LA Times Crossword 1 Mar 22, Tuesday

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Constructed by: Jerry Edelstein
Edited by: Rich Norris

Today’s Reveal Answer: Smart Set

Themed answers each start with something that’s SMART:

  • 58A Fashionable group … and what the starts of 18-, 21-, 38- and 52-Across form : SMART SET
  • 18A Sequence of missed calls : PHONE TAG (giving “smartphone”)
  • 21A Place for Oreos : COOKIE JAR (giving “smart cookie”)
  • 38A Let it slide : LOOK THE OTHER WAY (giving “smart look”)
  • 52A Wallet or purse alternative : MONEY BELT (giving “smart money”)

Read on, or jump to …
… a complete list of answers

Bill’s time: 5m 23s

Bill’s errors: 0

Today’s Wiki-est Amazonian Googlies

Across

1 Gaming site whose machines originally took pennies : ARCADE

Our word “arcade” comes from the Latin “arcus” meaning “arc”. The first arcades were passages made from a series of arches. This could be an avenue of trees, and eventually any covered avenue. I remember arcades lined with shops and stores when I was growing up on the other side of the Atlantic. Arcades came to be lined with lots of amusements, resulting in amusement arcades and video game arcades.

15 Wide-angle view : PANORAMA

Panoramic paintings have existed for centuries, but the word “panorama” was coined around 1790 to describe an invention by the artist Robert Barker. He created an apparatus for exhibiting pictures on the inside of a cylindrical surface, allowing the viewer to stand in the middle with access to a 360-degree vista. The term comes from Greek “pan-” meaning “all” and “horama” meaning “sight, spectacle”.

21 Place for Oreos : COOKIE JAR (giving “smart cookie”)

The Oreo cookie was introduced in 1912. The Oreo was intended to be a competitor to the very similar Hydrox cookie which had debuted four years earlier. The Oreo won the resulting battle on the grocery store shelves …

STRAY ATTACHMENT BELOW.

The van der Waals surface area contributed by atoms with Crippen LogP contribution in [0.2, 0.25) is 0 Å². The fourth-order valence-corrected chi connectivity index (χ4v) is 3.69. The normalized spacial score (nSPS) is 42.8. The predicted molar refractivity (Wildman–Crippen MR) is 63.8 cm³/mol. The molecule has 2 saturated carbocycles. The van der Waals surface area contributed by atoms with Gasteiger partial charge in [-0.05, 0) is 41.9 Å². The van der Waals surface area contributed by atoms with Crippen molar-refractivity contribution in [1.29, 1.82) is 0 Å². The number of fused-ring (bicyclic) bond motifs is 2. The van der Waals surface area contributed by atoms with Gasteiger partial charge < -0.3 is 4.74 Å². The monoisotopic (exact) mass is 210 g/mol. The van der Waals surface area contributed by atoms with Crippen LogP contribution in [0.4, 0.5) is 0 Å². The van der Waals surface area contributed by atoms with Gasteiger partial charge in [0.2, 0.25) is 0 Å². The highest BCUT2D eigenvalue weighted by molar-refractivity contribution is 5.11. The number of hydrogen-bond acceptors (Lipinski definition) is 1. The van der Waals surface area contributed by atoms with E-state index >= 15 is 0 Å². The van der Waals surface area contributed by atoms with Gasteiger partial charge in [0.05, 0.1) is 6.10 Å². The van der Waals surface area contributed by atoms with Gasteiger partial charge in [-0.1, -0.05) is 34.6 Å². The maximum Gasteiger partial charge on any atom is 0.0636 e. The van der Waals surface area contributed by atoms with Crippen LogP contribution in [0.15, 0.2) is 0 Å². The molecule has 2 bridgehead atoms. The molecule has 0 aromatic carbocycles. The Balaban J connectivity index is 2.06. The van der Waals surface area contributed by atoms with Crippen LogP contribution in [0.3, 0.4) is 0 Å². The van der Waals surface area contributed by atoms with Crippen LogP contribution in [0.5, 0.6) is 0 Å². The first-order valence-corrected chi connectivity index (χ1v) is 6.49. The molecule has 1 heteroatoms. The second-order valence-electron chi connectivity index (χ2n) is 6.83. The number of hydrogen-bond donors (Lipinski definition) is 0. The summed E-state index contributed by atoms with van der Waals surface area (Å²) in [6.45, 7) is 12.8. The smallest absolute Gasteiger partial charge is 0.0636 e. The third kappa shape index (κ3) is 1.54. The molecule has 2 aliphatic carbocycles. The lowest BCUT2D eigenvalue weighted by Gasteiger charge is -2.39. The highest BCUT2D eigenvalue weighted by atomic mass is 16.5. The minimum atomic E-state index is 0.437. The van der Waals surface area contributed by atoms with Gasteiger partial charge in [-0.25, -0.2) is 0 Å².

30 New England cape : ANN

Cape Ann is located 30 miles north of Boston and is on the northernmost edge of Massachusetts Bay. The Cape was first mapped by the explorer John Smith. Early in his adventurous life Smith had been captured and enslaved by the Ottoman Empire. His “owner” in his days of slavery was a woman called Tragabigzanda, and apparently the slave and owner fell in love. Smith originally called Cape Tragabigzanda in her memory, but King Charles I changed the name to Cape Ann in honor of his own mother, Anne of Denmark.

33 When tied NFL games may be decided : IN OT

In overtime (in OT)

34 Spanish folk hero : EL CID

Rodrigo Díaz de Vivar was known as El Cid Campeador, which translates as “The Champion” or perhaps “The Lord, Master of Military Arts”. El Cid was a soldier who fought under the rule of King Alfonso VI of Spain (among others). However, he was sent into exile by the King in 1080, after acting beyond his authorization in battle. El Cid then offered his services to his former foes, the Moorish kings, After a number of years building a reputation with the Moors, he was recalled from exile by Alfonso. By this time El Cid was very much his own man. Nominally under the orders of Alfonso, he led a combined army of Spanish and Moorish troops and took the city of Valencia on the Mediterranean coast in 1094, making it his headquarters and home. He died in Valencia, quite peacefully, in 1099.

44 Bearing : MIEN

One’s mien is one’s bearing or manner. “Mien” shares the same etymological root as our word “demeanor”.